Home > Electronics Cranny > The Electronics Cranny: So You Want to Be a Ham

The Electronics Cranny: So You Want to Be a Ham

By Fritz Tennis Electronics Expert

By Fritz Tennis Electronics Expert

Long ago, the only requirement for obtaining the lowest level amateur radio operator license (Ham Class) was being able to pass a five words-per-minute Morses Code Test. Still, many people failed even this. In fact, the code test kept many an aspiring Ham from ever even taking the test. Many died, lonely and fat, in dark, spare, curtain-less rooms, unable to even bring themselves to look out at the world which fully recognized their abject failure. It was a sad period.

But as time has marched on, it has become significantly easier. “It’s a reasonably simple test now,” noted Lankville Communications Commission (LCC) associate Lance Heath. “We dropped the code requirement and instituted the 35-question true/false written test. We also don’t really monitor the test very closely so there’s an awful lot of cheating. Probably something we should look into.” Heath yawned expansively and began staring mindlessly at a series of binders that lined his window ledge.

By means of helping the hopeful ham acquire his license (and also become familiar with some of the basic questions of operation), I will outline some of the most frequently asked questions below.

 

Q.  What is the best way to measure frequency drift on a transceiver?
A. The best way is with a small, low-cost frequency counter. Be sure not to limit to one band and be sure to extend your arms outwards far in front of you and from a high window if possible. Wave the counter up and down and then move it in circles. Make sure it’s daytime and some people are around, watching you as you hang out of the window with your counter– this will significantly help your readings.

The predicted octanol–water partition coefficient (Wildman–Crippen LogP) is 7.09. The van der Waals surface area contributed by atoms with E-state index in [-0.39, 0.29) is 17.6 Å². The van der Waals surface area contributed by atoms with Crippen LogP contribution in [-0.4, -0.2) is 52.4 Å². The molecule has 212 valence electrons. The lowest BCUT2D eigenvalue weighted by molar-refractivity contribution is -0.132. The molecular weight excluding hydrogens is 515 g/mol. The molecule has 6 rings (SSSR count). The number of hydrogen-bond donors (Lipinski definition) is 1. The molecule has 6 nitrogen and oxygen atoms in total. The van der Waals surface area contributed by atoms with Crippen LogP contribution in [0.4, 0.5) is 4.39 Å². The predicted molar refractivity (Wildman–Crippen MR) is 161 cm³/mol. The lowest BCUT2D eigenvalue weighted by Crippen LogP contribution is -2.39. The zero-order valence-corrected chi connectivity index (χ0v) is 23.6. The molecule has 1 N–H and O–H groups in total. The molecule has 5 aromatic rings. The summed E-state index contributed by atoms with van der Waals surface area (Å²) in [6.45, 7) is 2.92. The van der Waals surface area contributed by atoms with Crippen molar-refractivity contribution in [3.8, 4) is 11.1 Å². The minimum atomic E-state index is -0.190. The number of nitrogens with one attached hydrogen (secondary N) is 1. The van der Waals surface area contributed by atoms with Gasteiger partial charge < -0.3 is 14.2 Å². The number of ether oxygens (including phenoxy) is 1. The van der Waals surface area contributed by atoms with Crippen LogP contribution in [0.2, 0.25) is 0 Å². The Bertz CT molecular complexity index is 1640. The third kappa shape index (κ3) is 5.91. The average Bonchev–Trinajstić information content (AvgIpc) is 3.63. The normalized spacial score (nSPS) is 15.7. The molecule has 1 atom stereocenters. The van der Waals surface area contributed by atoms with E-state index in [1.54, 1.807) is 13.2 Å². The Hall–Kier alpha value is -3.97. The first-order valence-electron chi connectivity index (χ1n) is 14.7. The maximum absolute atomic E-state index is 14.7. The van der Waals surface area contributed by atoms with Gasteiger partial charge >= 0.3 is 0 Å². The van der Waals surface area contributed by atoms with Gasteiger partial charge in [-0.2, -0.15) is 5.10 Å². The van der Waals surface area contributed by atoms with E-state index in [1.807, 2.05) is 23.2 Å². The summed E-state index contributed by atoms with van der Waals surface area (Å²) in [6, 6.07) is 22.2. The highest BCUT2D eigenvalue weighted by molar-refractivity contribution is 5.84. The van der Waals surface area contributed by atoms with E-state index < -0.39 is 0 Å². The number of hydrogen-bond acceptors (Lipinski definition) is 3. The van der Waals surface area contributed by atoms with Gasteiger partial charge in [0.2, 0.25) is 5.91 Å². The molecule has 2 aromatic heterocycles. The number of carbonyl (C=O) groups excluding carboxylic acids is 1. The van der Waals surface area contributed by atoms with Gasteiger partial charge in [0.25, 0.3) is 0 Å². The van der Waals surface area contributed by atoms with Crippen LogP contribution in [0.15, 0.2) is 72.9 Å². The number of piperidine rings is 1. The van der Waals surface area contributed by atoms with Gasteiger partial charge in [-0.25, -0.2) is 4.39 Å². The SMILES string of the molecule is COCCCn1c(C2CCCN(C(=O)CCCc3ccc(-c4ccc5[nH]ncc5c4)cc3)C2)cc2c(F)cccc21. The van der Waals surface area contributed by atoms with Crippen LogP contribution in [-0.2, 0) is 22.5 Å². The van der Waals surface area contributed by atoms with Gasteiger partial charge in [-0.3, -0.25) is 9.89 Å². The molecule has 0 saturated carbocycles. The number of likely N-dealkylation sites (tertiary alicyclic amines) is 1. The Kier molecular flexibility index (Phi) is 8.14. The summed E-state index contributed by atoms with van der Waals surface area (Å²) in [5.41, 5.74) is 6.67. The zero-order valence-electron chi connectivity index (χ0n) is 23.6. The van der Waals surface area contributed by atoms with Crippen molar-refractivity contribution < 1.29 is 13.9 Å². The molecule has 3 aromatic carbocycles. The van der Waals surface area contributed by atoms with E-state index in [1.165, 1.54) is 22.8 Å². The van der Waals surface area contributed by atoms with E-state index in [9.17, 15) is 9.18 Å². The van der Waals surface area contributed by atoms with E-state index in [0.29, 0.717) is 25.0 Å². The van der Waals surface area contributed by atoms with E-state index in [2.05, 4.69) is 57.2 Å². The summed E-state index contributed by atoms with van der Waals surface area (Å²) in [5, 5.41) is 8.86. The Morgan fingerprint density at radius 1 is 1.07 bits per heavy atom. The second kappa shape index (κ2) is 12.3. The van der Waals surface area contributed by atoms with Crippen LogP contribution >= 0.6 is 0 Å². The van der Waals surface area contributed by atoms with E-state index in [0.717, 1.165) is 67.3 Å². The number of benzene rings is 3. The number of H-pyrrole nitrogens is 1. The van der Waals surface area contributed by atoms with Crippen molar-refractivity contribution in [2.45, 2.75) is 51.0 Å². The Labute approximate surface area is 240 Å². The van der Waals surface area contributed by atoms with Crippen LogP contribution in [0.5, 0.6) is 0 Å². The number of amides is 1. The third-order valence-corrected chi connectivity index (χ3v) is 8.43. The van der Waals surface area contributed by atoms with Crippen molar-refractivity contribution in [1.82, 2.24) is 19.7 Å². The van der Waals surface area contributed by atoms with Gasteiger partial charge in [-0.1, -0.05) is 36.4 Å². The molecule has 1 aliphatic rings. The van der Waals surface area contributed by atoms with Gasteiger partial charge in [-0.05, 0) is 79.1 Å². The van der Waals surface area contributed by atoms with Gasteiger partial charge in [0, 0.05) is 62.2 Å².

Q. How can I get a more uniform response from a pair of magnetic headphones having a dc resistance of around 4000?

Figure One

Figure One

A. Common problem. Refer to figure one.  You’ll notice that Lamp No. 40 requires a miniature screw compared to a bayonet.  This is what we see happening time and again and there seems to be no end to it.  

Q.  How do you know if your cables are any good?
A. The best way is to buy a large, specialized device available by mail from the Electronics Cranny. It reads in the thousands of megaohms and will be able to tell immediately if you are working with faulty cables. If you want to be cut-rate about it, then use a scope. If a scope is not available or if someone crushed yours in a challenge, then a VTVM set at the highest range might work.

Q. What is a good study guide for the Ham license?
A. Ham License Guide Today is a very good reference marred only by the strange inclusion of a series of lewd photographs of the author. Fritz Tennis’ You Too Can Be a Ham Right Now, Everybody! is probably the most up-to-date publication on the subject as the author edits it continually late at night while his sexless wife snores loudly in the next room. Other manuals or guides may not be revised sufficiently to include the latest changes in the LLC exams.

Q. Once I get my license, will I be allowed to broadcast my own version of the news?
A. Absolutely not. The LCC strictly forbids you from communicating with anyone other than fellow hams. Broadcasting news, playing music, or cussing of any kind will cost you all of your ham equipment and likely a fine and some time in jail. “Yeah, we have a little van to go after those guys,” noted Heath, who had fallen asleep while staring at the binders. “Do that and it’s possible that we could show up at your door.”

Hopefully, this will help you on your way.  Good luck!

  1. Mikhail Goberman
    June 10, 2014 at 3:23 pm

    You’re nuts!

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